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TUCP calls for 25 percent hazard pay for workers, journalists on duty within Taal danger zone

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By Betheena Unite

Workers and journalists working within the Taal Volcano danger zone must receive a minimum of 25 percent hazard pay on top of their basic salary, a workers group said Saturday.

Life still going on for the Fishermen Brgy. Banadero, Aplaya, Tanauan Batangas yesterday as they catch Bangus despite the warning of the immense explosion of the Taal Volcano(photo by ali vicoy)

(Ali Vicoy / MANILA BULLETIN)

The Trade Union Congress of the Philippines (TUCP) is calling for a minimum of 25 percent hazard pay for an estimated 2,000 employees working in restaurants and hotel establishments in Tagaytay City that are located within the 14-kilometer Taal volcano danger zone, as well as for around 1,000 journalists comprising reporters, cameramen, assistant cameramen, photographers, researchers, and drivers.

“All employees including rank-and-file, supervisors, and managers working in all business establishments such as hotels, restaurants, casinos, and spas, among others, which are located within the 14-kilometer danger zone particularly Tagaytay City have the right and are entitled to a minimum 25 percent hazard pay of the their daily basic pay,” TUCP President and TUCP party-list Rep. Raymond Mendoza said.

“Reporters, cameramen, assistant cameramen, cab drivers, and photographers who are covering the Taal volcano eruption and are working in the declared danger zone also have the same right and are similarly entitled to hazard pay whether they are under talent contract, or permanent, regular, contractual, seasonal, directly or agency-hired, freelance or independently contracted,” he added.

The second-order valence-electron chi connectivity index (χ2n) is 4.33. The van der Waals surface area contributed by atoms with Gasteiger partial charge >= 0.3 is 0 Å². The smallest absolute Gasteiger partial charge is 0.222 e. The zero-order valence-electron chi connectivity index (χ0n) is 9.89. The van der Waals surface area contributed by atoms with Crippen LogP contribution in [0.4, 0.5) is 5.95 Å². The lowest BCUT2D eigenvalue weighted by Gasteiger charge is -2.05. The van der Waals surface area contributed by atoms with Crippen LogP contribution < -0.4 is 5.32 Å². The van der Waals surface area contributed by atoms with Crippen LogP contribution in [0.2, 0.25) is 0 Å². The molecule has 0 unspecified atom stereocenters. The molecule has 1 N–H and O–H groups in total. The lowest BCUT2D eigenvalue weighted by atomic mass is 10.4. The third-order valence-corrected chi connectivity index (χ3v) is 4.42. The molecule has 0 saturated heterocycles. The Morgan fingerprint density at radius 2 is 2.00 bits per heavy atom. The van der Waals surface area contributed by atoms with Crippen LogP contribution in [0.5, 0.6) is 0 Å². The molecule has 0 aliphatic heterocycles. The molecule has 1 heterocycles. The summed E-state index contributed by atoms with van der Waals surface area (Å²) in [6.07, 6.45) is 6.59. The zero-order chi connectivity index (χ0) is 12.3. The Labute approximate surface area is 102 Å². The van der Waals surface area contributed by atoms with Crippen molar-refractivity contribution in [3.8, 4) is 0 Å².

The lawmaker argued that working under the dangerous situations and the exposure to risks brought by the Taal Volcano phreatic eruption “are sufficient conditions for these workers to be provided with hazardous duty pay.”

TUCP Spokesperson Alan Tanjusay, however, said although there is no prevailing law, policy, or department order in the country that regulates employers giving their employees hazard pay, “it is imperative upon business owners and employers’ management prerogative to give hazard pay to their employees considering the extraordinary circumstance in performing their duties and responsibilities.”

“On other hand, employees can directly approach and request their employers to provide them with hazard pay,” he added.

In the public sector, police, military, firemen, rescuers, including volcanologists and personnel from the Philippine Institute for Volcanology and Seismology, are automatically entitled to hazard pay in view of Civil Service Commission regulations and subsequent agency memoranda giving government personnel hazard pay ranging from 5 percent to 27 percent of their basic pay after rendering 50 percent of the total working hours of the month.

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